Wednesday, 1 March 2023

Yarkshire Gamer Podcast 39 - Martyn Kelly - Big Gaming in the USA


Welcome back everyone, it's been nearly 2 months since the last episode, doing 5 in December was like setting a flamethrower to both ends of the candle and I had burnt myself out.

The episode is available on all major Podcast Hosts, or via the Podbean link below. If you do enjoy it, please like, subscribe and comment to help increase the Podcasts profile.

But after a good rest and concentrating on my hobby projects for a while I'm back and ready to go again. I've got the next 8 episodes planned with some great guests, I have Manufacturers, Painters, Authors, Big Gamers, Hobby Legends and the like to bring to you, I also hope to bring episodes from countries we haven't visited before and get the low down from fellow wargamers around the world.

In addition to that I have a tester episode with a non wargaming Historian which will follow an obviously different format, but if it works its something I plan to do in the future if it works out well.

But that's the future, it's time to introduce my guest, I first became aware of Martyn Kelly from his Facebook posts regarding some huge participation games he has put on at Conventions in the US. He's done some brilliant Italian Wars games featuring a 196 figure Pike Block which in my opinion really represents the 9,500 men who were actually in that block, much better than 24 figures for sure.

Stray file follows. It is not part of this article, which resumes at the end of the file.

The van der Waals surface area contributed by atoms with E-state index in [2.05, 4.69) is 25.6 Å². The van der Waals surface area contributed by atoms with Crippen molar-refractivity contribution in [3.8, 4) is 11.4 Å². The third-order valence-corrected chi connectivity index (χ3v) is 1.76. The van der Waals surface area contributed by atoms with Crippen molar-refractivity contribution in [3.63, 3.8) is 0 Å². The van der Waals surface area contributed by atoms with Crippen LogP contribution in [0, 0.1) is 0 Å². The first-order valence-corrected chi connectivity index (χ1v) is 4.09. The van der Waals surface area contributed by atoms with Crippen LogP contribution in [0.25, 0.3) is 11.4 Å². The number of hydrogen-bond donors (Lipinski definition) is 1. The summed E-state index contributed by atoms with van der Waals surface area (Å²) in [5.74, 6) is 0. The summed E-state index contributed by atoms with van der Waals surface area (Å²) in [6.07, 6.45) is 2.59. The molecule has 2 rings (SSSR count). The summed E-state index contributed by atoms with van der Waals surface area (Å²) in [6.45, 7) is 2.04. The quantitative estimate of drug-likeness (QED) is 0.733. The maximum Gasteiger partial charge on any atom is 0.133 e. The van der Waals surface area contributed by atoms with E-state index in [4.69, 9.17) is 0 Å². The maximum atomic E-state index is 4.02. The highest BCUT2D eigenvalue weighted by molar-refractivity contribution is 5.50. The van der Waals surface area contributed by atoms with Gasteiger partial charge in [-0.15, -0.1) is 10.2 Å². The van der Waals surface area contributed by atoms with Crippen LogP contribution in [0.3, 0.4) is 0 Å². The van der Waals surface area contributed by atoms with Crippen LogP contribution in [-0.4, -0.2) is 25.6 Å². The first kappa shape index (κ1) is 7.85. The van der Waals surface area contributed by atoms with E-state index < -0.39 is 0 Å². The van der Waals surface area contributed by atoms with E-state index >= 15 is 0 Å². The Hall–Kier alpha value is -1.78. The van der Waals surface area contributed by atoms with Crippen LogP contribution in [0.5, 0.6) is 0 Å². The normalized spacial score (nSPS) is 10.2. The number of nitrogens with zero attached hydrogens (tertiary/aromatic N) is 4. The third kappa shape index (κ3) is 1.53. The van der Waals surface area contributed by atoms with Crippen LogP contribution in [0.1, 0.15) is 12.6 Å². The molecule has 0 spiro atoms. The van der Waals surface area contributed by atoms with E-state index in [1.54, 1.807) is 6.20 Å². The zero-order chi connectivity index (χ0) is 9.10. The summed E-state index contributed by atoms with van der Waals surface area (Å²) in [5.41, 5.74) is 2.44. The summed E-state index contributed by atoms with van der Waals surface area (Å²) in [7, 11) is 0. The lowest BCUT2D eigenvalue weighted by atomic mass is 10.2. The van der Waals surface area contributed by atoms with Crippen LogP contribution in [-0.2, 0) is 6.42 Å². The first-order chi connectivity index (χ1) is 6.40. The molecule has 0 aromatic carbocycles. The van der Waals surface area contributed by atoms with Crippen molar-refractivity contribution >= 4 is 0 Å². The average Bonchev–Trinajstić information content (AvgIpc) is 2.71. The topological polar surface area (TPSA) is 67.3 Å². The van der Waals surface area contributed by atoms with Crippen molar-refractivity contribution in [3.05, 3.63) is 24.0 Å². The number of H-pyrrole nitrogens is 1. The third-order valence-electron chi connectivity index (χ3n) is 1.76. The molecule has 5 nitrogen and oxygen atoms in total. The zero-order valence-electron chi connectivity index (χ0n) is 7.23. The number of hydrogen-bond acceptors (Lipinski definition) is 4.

I love talking from Gamers outside the UK and getting there perspective on a hobby we all love in so many different ways. All the usual features are here, Big Game Chat, Quiz, Wargame Room 101, Desert Island Wargame and the usual chat in between.

I talk to Martyn in the Big Topic about the set up of Conventions in the US, how they are organised and what a visitor expects to see. We then move on to talk about what visitors expect from a Big Game at a convention and the differences between putting such a game on between one with friends and one with total strangers at an event.

Its then a deep dive into how my guest goes from that first germ of an idea through to actually playing the game at a show. Trust me its a lot of work and guys like Martyn go a long way to make these events what they are, so if you haven't say thank you to your game organiser.

It wouldn't be Yarkshire Gamer with a bit of Italian Wars Chat (now apparently an extension of the Wars of the Roses ;-) and we start the Pavia Challenge live on the show. Martyn has gone for 1:25 scale so I've gone 1:24 !

It was a great chat and the fact that I thought that we had only done an hour and a half when we had done two and a half shows that the phrase "time flies when your enjoying yourself" is true.

Keep up to date with what Martyn is doing next as well as a wealth of information about his previous projects on his blog, College of Kings.

College of Kings - Posts about my miniature armies.

Thanks for listening and welcome back to the show, don't forget to subscribe, like and leave a review wherever you listen to this. Not much in life costs nowt, but this Podcast does so give us a like.

All pictures above reproduced with the kind permission of my guest Martyn Kelly.

My next episode will be out in a fortnight and I'll be speaking with Steve Shann. I've known Steve for a long time and you will be familiar with the name if you've listened to previous episodes. Steve has a number of publications to his name covering diverse topics like WW2, Leipzig and The Franco Prussian War. On top of that Steve does a spot of painting so get ready for 2 hours on the correct shade of blue for French Uniforms !

Until next time, Sithee

Regards Ken

The Yarkshire Gamer

And here is my usual P.S. Its the Utubes version of the last episode.




  1. Nice to see you back Ken.
    I am late to podcasts (and blogging) but find that they have improved my painting sessions no end. It seems listening to a podcast makes me slow my painting to be more deliberate and so make less mistakes.